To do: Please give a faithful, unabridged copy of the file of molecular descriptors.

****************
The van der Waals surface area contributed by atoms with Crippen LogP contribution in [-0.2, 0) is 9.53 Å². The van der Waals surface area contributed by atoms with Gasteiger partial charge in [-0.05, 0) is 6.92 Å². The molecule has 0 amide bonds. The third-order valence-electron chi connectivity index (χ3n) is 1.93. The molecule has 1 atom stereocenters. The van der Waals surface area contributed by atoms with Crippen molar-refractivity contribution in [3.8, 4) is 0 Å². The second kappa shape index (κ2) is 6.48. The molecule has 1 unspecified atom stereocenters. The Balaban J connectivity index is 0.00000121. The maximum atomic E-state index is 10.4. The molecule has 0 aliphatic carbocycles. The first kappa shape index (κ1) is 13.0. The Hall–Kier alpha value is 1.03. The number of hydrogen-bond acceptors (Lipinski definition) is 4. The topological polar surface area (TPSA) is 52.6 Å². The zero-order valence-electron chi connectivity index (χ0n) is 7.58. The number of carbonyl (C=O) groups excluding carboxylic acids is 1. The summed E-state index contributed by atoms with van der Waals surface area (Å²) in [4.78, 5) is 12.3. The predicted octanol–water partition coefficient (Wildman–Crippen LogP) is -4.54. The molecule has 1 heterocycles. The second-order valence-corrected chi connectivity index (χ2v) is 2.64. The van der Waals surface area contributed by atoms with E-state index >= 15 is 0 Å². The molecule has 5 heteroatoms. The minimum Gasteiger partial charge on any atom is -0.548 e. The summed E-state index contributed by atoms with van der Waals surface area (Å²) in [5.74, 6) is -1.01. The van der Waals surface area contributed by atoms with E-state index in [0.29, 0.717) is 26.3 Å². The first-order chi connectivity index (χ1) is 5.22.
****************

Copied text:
The van der Waals surface area contributed by atoms with Crippen LogP contribution in [-0.2, 0) is 9.53 Å². The van der Waals surface area contributed by atoms with Gasteiger partial charge in [-0.05, 0) is 6.92 Å². The molecule has 0 amide bonds. The third-order valence-electron chi connectivity index (χ3n) is 1.93. The molecule has 1 atom stereocenters. The van der Waals surface area contributed by atoms with Crippen molar-refractivity contribution in [3.8, 4) is 0 Å². The second kappa shape index (κ2) is 6.48. The molecule has 1 unspecified atom stereocenters. The Balaban J connectivity index is 0.00000121. The maximum atomic E-state index is 10.4. The molecule has 0 aliphatic carbocycles. The first kappa shape index (κ1) is 13.0. The Hall–Kier alpha value is 1.03. The number of hydrogen-bond acceptors (Lipinski definition) is 4. The topological polar surface area (TPSA) is 52.6 Å². The zero-order valence-electron chi connectivity index (χ0n) is 7.58. The number of carbonyl (C=O) groups excluding carboxylic acids is 1. The summed E-state index contributed by atoms with van der Waals surface area (Å²) in [4.78, 5) is 12.3. The predicted octanol–water partition coefficient (Wildman–Crippen LogP) is -4.54. The molecule has 1 heterocycles. The second-order valence-corrected chi connectivity index (χ2v) is 2.64. The van der Waals surface area contributed by atoms with E-state index >= 15 is 0 Å². The molecule has 5 heteroatoms. The minimum Gasteiger partial charge on any atom is -0.548 e. The summed E-state index contributed by atoms with van der Waals surface area (Å²) in [5.74, 6) is -1.01. The van der Waals surface area contributed by atoms with E-state index in [0.29, 0.717) is 26.3 Å². The first-order chi connectivity index (χ1) is 5.22.